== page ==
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The Four Capitals Folk Song Tour

3 extracts from

http://www.warrenfahey.com/not-just-another-folk-concert-recalling-the-four-capitals-tour/

Not Just Another Folk Concert - Recalling the Four capitals Folk Tour by Malcolm J. Turnbull, originally published in Trad & Now, Winter 2005
 
... Promoted as “the first travelling package-deal of genuine folk in this country”, Four Capitals was an initiative of the Union movement ...
... Four Capitals offered east coast audiences an unusual opportunity to see, gathered on a single stage, nine influential singers drawn from the Adelaide, Melbourne, Sydney and Brisbane folk scenes ...
... ‘Duke’ Tritton, a 78-year old former shearer and AWU organiser, added a touch of authenticity through renditions of his own backblocks compositions. (Venerated as the “real thing” by traditionalists, Tritton was a founding member of the Sydney Bush Music Club and had made pioneer field recordings for John Meredith) ...


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Songs about Duke


Duke's Song by Gary Shearston

 

 
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Ode to Duke Tritton by Mike Martin

If “Time means tucker”, then tramp you must
You can always sing for your supper, pass the hat and busk
You took a bite out of life, made a dream come true
Never to let life make a meal out of you.

You crossed the great divide, the plains and red dust
Where there’s seldom a track that a man can trust
You worked for your rations, carried water by your side
Never one to run, you were never one to hide.

Chorus
All day long through the dust and the heat
You carried your swag outback.

A pen full of cobblers is a shearers dream of hell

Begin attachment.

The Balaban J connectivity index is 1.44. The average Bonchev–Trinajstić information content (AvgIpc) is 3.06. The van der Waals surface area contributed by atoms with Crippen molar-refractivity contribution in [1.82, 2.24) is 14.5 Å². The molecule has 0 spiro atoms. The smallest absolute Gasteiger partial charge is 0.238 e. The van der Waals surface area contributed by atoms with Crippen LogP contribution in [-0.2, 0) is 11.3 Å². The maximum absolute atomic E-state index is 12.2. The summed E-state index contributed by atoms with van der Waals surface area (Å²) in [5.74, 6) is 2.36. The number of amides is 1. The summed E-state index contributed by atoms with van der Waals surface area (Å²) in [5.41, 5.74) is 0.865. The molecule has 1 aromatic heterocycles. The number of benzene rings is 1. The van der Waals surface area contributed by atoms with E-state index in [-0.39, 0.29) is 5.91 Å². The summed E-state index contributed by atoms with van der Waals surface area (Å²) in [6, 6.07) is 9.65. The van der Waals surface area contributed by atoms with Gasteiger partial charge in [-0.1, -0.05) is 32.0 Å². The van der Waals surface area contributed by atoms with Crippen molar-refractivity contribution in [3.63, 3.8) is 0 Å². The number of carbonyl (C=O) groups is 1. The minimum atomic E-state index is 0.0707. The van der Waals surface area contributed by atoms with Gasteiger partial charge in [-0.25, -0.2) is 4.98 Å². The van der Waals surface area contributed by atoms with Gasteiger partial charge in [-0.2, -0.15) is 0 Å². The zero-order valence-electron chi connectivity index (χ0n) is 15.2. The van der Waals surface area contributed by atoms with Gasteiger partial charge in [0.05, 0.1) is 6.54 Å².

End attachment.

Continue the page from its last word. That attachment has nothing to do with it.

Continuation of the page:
You’ll only shear your hundred in a shed that breeds them well
Good enough to pick a stand, for next seasons run
Never a ringer, you were never a gun.

You drove the cattle south, you fenced in rough terrain
You camped on the river bend, left the drinking to other men
You loved those country shows and in the boxing tent were known
Never a fighter, you were never a pro.

Chorus

You sniffed at the gold, caught the fever in your soul
Always seeking that elusive, that nugget of gold
You panned and you slushed, you dug and shot the hole
Never to stop, you were never too old

So, if time means tucker then tramp you must
You can always sing for your supper, pass the hat and busk
You took a bite out of life, made a dream come true
Never to let life make a meal out of you

Chorus

The Duke, Dutchy and Lawson, were the ones who wrote this song
I’m just a singer to pass their words along
But if you’re dealt the same cards, then tramp you must
Never put your faith in the dealer, in your dreams you must trust

And all day long in the dust and the heat
you must carry your swag out back

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all photos & scans - BMC archives